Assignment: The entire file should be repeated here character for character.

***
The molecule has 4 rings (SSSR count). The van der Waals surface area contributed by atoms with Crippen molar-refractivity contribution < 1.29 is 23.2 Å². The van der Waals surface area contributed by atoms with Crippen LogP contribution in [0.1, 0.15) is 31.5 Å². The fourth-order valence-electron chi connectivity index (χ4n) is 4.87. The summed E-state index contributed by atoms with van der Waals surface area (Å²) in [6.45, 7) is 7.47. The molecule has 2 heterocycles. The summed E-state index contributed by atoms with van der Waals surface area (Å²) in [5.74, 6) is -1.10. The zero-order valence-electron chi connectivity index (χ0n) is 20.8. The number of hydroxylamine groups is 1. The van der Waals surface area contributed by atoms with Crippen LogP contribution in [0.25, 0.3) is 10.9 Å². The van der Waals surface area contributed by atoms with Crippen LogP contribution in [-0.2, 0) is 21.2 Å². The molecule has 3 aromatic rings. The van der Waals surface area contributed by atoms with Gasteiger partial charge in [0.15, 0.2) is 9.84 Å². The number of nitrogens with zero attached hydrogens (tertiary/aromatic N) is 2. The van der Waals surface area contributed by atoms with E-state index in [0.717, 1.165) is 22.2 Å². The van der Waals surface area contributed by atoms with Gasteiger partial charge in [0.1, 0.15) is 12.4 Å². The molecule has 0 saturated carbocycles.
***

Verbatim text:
The molecule has 4 rings (SSSR count). The van der Waals surface area contributed by atoms with Crippen molar-refractivity contribution < 1.29 is 23.2 Å². The van der Waals surface area contributed by atoms with Crippen LogP contribution in [0.1, 0.15) is 31.5 Å². The fourth-order valence-electron chi connectivity index (χ4n) is 4.87. The summed E-state index contributed by atoms with van der Waals surface area (Å²) in [6.45, 7) is 7.47. The molecule has 2 heterocycles. The summed E-state index contributed by atoms with van der Waals surface area (Å²) in [5.74, 6) is -1.10. The zero-order valence-electron chi connectivity index (χ0n) is 20.8. The number of hydroxylamine groups is 1. The van der Waals surface area contributed by atoms with Crippen LogP contribution in [0.25, 0.3) is 10.9 Å². The van der Waals surface area contributed by atoms with Crippen LogP contribution in [-0.2, 0) is 21.2 Å². The molecule has 3 aromatic rings. The van der Waals surface area contributed by atoms with Gasteiger partial charge in [0.15, 0.2) is 9.84 Å². The number of nitrogens with zero attached hydrogens (tertiary/aromatic N) is 2. The van der Waals surface area contributed by atoms with E-state index in [0.717, 1.165) is 22.2 Å². The van der Waals surface area contributed by atoms with Gasteiger partial charge in [0.1, 0.15) is 12.4 Å². The molecule has 0 saturated carbocycles.